The Polynesia people also reserved tattoo to only high ranking individuals, seen as priests or chiefs; unlike today, when everyone and their grandma are getting inked. The popularity that tattoo has gained over the past decade is incredible. In a short time, contemporary tattoo culture has become rather inclusive, from musicians and rappers to hot chicks and nerds.  Tattoo is often associated with various music genres; Punk, Rock n Roll, Rap, and electronic artists can all be seen sporting tattoo art. Tattoos range from complex, classic tribal tattoo to Darth Vader as a baby with a drinking problem (I’m not joking). The clothing fashion of tattoo culture is hard to pinpoint exactly. A shot in the dark would put somewhere between hardcore greaser and grungy skater/biker. I guess if that’s what your mind conjures from rolled up sleeves, half-smoked cigarettes, and glimmering sun glasses, all while being covered in elaborate tattoo art, then you are on the right track.  But this image is just what the media portrays. In reality, all walks of people get tattooed for their own wishes. In today’s society, tattoo is often a broad indication of an individual being an artist or rebel in their own cause.  

The style and culture surrounding tattoos conveys a hard-minded mentality and a bad attitude, the same could be said of tattoo artists themselves. The process of becoming a tattoo artist is no light joke; it’s a lengthy and commendable goal to approach. To become a tattoo artist, the artist must first apprentice for two years. Before even performing a single tattoo, the apprentice must first learn proper sanitation and trade procedures by shadowing the experienced tattoo artist.  The tattoo art process can vary from the artist’s using either a pattern, print or nothing but bare skin an image, mental or physical.

Tattoo culture influences many contemporary urban artists as well. If you want to see more contemporary art visit Thumbprint Gallery in La Jolla. It's located at 920 Kline St. #104 in La Jolla, San Diego. The gallery is open to the public Wednesdays, Thursdays, Saturdays and Sundays from 12pm-4pm. Many styles of prints, stickers, and artwork can also be bought at the gallery's online store. 


Sunday, December 30, 2012

The State of Things: The Urban Art Market

Written by Samantha Tutone

Art has been considered one of the most intelligent investments anyone can make. Unlike other investments, such as automobiles or real estate, the value of art does not depreciate over time. Let’s say a developer builds a four-story home directly in the way of the ocean view from your multi-million dollar house, and voilá, there goes half the value of your investment. The art market has been steadily growing for years. It’s rapid expansion into a global market, with new fresh art investors, collectors, and the introduction of new artistic styles, has caused a huge boom. Is this a positive thing in the long run? Well, that is a question that has yet to be answered.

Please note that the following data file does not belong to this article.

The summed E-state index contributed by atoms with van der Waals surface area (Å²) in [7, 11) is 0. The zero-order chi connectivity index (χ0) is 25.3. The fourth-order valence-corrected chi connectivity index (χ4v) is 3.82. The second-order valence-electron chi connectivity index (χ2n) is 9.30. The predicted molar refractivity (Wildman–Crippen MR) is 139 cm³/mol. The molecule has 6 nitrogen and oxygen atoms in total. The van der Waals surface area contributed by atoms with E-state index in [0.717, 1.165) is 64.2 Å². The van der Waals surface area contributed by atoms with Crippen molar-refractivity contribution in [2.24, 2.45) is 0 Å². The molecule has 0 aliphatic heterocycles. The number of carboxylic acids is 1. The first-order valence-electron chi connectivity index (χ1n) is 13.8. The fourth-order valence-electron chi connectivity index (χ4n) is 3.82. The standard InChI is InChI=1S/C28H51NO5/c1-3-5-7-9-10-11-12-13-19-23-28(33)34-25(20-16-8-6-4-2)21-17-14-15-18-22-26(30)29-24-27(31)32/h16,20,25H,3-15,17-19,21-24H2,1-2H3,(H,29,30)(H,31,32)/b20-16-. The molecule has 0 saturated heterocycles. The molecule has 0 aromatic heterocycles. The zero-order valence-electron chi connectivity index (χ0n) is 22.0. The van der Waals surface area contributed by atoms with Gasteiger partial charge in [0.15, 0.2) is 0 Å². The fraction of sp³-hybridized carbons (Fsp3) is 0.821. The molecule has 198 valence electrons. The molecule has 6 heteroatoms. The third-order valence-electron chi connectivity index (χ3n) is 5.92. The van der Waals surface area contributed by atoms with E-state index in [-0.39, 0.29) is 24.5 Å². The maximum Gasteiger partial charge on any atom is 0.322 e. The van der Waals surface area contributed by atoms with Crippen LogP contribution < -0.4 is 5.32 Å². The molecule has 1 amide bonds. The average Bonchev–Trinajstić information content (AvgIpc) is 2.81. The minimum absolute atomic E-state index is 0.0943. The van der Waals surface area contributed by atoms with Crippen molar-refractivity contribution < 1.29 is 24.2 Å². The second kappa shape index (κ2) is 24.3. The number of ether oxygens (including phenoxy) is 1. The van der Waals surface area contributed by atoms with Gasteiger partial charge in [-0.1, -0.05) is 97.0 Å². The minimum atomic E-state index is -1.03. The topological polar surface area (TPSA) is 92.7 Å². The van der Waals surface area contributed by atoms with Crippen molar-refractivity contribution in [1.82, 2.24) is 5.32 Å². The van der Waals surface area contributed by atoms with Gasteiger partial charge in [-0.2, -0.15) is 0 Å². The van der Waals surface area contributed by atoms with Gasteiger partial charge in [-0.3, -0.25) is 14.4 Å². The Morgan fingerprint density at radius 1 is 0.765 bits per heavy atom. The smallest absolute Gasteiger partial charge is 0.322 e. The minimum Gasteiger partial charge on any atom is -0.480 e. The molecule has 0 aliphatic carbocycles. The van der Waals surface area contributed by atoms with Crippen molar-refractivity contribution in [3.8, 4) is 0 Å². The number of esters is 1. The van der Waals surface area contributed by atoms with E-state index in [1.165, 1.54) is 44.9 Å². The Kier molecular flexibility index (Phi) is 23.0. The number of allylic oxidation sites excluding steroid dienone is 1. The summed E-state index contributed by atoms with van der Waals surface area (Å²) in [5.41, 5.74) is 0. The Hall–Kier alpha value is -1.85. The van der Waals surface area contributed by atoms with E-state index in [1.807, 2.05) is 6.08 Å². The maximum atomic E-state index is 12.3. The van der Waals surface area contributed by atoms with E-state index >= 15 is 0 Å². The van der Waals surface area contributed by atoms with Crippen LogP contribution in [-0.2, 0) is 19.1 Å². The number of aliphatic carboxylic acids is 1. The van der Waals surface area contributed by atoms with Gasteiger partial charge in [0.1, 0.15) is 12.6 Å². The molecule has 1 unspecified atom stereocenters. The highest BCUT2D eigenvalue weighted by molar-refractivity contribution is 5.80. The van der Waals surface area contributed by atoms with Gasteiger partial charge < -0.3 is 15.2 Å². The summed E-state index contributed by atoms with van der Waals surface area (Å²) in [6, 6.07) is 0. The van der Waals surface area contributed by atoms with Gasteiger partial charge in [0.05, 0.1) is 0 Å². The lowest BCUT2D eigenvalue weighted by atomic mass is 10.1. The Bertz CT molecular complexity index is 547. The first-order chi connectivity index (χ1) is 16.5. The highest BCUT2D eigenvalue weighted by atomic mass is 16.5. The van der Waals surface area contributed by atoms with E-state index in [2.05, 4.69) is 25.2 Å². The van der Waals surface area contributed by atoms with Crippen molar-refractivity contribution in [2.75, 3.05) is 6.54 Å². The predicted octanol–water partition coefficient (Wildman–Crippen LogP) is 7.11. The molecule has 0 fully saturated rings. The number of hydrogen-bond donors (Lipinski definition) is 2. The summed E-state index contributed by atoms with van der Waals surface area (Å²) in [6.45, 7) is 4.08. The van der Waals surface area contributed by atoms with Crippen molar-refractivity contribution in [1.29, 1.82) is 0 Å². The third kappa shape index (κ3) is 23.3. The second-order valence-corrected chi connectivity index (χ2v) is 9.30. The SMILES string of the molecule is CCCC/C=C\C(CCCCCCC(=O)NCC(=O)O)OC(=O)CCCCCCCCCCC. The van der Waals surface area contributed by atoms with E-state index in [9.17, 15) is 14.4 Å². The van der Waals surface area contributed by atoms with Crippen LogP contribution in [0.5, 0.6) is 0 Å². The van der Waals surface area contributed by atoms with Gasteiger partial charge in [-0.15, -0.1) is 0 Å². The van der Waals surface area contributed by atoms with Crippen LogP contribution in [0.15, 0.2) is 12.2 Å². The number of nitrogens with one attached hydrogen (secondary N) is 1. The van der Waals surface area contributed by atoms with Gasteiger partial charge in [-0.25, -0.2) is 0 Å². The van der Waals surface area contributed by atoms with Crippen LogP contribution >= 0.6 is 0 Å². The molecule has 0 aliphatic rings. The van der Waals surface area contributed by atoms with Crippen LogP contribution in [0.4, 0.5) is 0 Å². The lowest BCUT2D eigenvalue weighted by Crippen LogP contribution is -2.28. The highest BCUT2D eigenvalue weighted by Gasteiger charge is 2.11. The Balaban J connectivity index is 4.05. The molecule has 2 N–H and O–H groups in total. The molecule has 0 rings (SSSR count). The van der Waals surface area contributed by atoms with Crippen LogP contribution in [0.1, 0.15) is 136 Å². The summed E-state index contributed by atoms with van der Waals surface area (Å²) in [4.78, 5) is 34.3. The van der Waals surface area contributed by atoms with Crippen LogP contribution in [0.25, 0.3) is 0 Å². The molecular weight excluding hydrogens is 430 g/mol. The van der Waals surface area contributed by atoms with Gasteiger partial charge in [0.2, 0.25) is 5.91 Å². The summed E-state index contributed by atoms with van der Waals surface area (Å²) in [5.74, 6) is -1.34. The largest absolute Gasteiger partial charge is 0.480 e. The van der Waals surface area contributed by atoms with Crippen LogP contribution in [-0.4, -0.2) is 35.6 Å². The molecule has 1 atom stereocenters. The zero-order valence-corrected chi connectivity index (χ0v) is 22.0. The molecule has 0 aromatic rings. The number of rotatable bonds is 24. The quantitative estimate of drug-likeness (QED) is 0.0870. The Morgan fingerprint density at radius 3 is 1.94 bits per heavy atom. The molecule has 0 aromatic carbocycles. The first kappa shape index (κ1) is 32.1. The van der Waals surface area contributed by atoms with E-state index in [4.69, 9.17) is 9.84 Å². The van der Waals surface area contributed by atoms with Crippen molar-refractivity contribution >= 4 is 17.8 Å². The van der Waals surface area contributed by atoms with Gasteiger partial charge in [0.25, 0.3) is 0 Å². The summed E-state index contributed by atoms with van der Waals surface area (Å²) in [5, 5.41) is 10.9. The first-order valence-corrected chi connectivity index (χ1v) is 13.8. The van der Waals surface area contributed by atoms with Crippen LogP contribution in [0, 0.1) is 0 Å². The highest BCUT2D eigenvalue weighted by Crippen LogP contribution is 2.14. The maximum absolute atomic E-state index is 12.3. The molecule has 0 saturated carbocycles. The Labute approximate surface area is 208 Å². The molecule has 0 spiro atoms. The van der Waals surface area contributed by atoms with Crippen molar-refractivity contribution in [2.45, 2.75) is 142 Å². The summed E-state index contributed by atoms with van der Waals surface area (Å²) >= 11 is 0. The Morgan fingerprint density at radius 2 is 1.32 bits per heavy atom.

In 2007 the art market hit an all time high. Urban art made an explosive entrance onto the global scene, with headliners like graffiti artist Banksy. The turn around sale of prints were absurdly fast, doubling and tripling the price of pieces overnight. Young collectors and those who purchase art purely for speculation jumped onto the urban art market without too much thought; following the trend. Not long after the flood of urban art, the inflated prices on the art market, art investors were not willing to pay the astronomical prices. The subsequent financial collapse of the art market is no big secret. Fear of such an event occurring again in the contemporary and urban art market has caused some investors and collectors to be apprehensive about future purchases.

It is difficult to assess the state of the art market. Sale made by private art investors, collectors, and galleries are just that: private. Transactions are not subject to the public record like auction houses are. Without knowing what artworks are selling for across the entire board, any evaluations on the health of the art market are purely estimates. The urban and lowbrow market is even harder to pin down. Most urban art that is for sale at auction are several years old, with an established value based on the success of the artist over those years since the work was created. However, many urban pieces are not sold this way. Urban art is typically sold in local galleries and through private sales, with most collections being several months old, instead of years.

The state of the urban art market has been steady. Private sales, while information is limited, seem to be rising again. Art lovers and collectors continue to purchase urban and street art regardless of the auction house value. As far as fears about another global art market crash? The circumstances in which the market boomed are no longer a factor, making it unlikely that any kind of serious crash to reoccur.

To see what is fresh in the local urban and lowbrow art market visit Thumbprint Gallery, on Kline Street in La Jolla. More about the artists and art featured at the gallery can be found on the Thumbprint Gallery website. The gallery is open 12-4pm Wednesdays, Thursdays, Saturdays, and Sundays.


Sunday, December 23, 2012

Origami and Lace: Finding a Place on the Streets

Written By: Carly Deblock

The words street art and graffiti generally conjure up ideas of men armed with spray cans, tags and stencils. There is a new scene on the streets. In recent years, the number of female street artists has been on the rise and they bring with them game-changing concepts and materials. One wouldn’t necessarily expect the use of lace and paper to be considered unconventional; origami and lace were both being created in the 15th to 17th centuries. In the world of street art, the use of origami and lace is pioneering to new levels. Spray paint has become the standard in urban art and these innovative women are changing that standard.